By Lawrence Cunningham
Lawrence Cunningham is the author of the new book, Berkshire Beyond Buffett, and editor of the classic, Essays of Warren Buffett. On Wednesday in Chicago, he and Marmon Group CEO Frank Ptak will discuss “Berkshire Beyond Buffett” in a free public discussion at Northwestern (register here).
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Shareholder activists are pursuing large corporations, questioning those with multiple revenue streams and pejoratively labeling anything resembling a conglomerate a historical anachronism. In the world the activists envision, Jay and Robert Pritzker would not have been allowed to build the Marmon Group nor could Warren Buffett and Charlie Munger have created Berkshire Hathaway Inc. (NYSE:BRK.A) (NYSE:BRK.B). That would be a huge loss for corporate America.
Activists such as Carl Icahn oppose corporate diversity because they say it is too hard for them to understand a complex business. Nelson Peltz is hectoring E I Du Pont De Nemours And Co (NYSE:DD)’s managers to split the chemical maker up because he says it is easier to grow a small company than a large one. Both urge handing cash over to stockholders in the process, rather than reinvest it in the business.
True, for some organizations size can be a drag. Bloat can prevent acting quickly and it is harder to move the needle at a massive company. But the splitters overlook how tremendous long-term value resides in corporate cultures that are built through steady, gradual, growth over long periods of time.
These values are striking in the case of Marmon and Berkshire, corporate behemoths with scores of subsidiaries engaged in hundreds of different lines of business. Both were built on the same principles, which endure to this day, and which differ from the values many shareholder activists represent.
For one, neither company believes in strategic plans, while activists portray these as indispensable. As a senior executive of Marmon put it in a description that applies equally to his company as to Berkshire: “We’re not planners, we’re opportunists.” Acquisition criteria are general, broadly adding good companies at fair prices.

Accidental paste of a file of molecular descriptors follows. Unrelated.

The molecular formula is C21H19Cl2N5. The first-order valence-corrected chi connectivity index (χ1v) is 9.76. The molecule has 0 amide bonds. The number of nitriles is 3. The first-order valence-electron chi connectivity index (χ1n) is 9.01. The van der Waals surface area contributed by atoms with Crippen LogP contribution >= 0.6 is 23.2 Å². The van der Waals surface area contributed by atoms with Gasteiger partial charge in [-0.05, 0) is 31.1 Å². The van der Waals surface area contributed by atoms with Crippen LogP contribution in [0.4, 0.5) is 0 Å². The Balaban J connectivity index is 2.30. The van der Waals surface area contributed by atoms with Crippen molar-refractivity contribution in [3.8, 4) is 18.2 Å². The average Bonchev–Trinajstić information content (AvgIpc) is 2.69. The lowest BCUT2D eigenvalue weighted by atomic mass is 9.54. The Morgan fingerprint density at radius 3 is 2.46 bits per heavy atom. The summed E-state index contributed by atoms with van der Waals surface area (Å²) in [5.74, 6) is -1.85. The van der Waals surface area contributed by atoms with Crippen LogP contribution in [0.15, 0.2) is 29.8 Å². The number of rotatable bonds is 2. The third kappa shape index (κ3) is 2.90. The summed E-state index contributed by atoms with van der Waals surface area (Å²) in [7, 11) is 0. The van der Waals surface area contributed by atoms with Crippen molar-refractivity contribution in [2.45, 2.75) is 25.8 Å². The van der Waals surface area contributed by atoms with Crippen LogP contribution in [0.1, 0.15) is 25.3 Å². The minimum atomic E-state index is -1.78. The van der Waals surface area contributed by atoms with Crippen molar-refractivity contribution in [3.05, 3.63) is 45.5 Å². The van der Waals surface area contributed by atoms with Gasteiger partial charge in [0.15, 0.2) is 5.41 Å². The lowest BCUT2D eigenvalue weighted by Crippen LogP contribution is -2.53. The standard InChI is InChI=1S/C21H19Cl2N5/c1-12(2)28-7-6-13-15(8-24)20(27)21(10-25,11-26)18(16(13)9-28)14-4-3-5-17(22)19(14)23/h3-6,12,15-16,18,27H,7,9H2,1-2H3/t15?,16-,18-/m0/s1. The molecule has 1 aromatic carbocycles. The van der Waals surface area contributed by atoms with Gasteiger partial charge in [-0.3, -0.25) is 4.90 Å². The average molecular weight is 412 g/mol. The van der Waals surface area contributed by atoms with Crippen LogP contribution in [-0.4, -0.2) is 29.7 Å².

Both companies generate multiple earnings streams adding up to oceans of cash flow. The commanding resources give subsidiaries access to cheap and plentiful capital that stand-alone rivals cannot match. Historically, Marmon and Berkshire regularly, if not always, outperformed the S&P 500.
Both conglomerates cultivated reputations as a buyer of choice. Entrepreneurs and families selling their businesses prize the value-based cultures instilled in these firms. The conglomerates often obtain such businesses at a steep discount from intrinsic business value.
Finally Marmon and Berkshire were each founded and developed by powerful leaders who left indelible marks. All four of them—the Pritzkers, Buffett, and Munger—possessed similar personal qualities relevant to such leadership, notably self-knowledge, vision, and patience
For example, Robert Pritzker knew manufacturing and did not venture far from it; Jay excelled at deal making, finance, law, and tax—and left operations to Robert; Buffett and Munger say operations and technology are not within their circle of competence and shy away from them. The Pritzkers viewed potential deals from multiple angles simultaneously; Buffett and Munger view them against multiple alternative opportunities.
Each of these conglomerate builders prized long-term values, while being swift and agile in decision making, especially about acquisitions. Each deployed these skills in the early years with the mission of creating a company; they used these skills in their later years with a view to sustaining it.
But shareholder activists prefer busting up to building up. While Marmon and Berkshire are truly sprawling institutions, the activists target the relatively simple and integrated likes of DuPont, eBay Inc (NASDAQ:EBAY), Gannett Co., Inc. (NYSE:GCI), and PepsiCo, Inc. (NYSE:PEP). They may be right about the virtues of simplicity and smallness, but should pay more attention to the ongoing value creation at true conglomerates including Danaher Corporation (NYSE:DHR), General Electric Company (NYSE:GE), and United Technologies Corporation (NYSE:UTX). These institutions offer sustained long-term value not short-term payouts.
The only thing really anachronistic about Berkshire and Marmon are their names, “Berkshire Hathaway” being a long-defunct textile company with nineteenth century bloodlines and “Marmon” a long-defunct automaker that made the winning car in the first Indianapolis 500 auto race in 1911. Otherwise agile and prosperous, companies like these are valiant and venerable parts of the corporate landscape and should be allowed to flourish.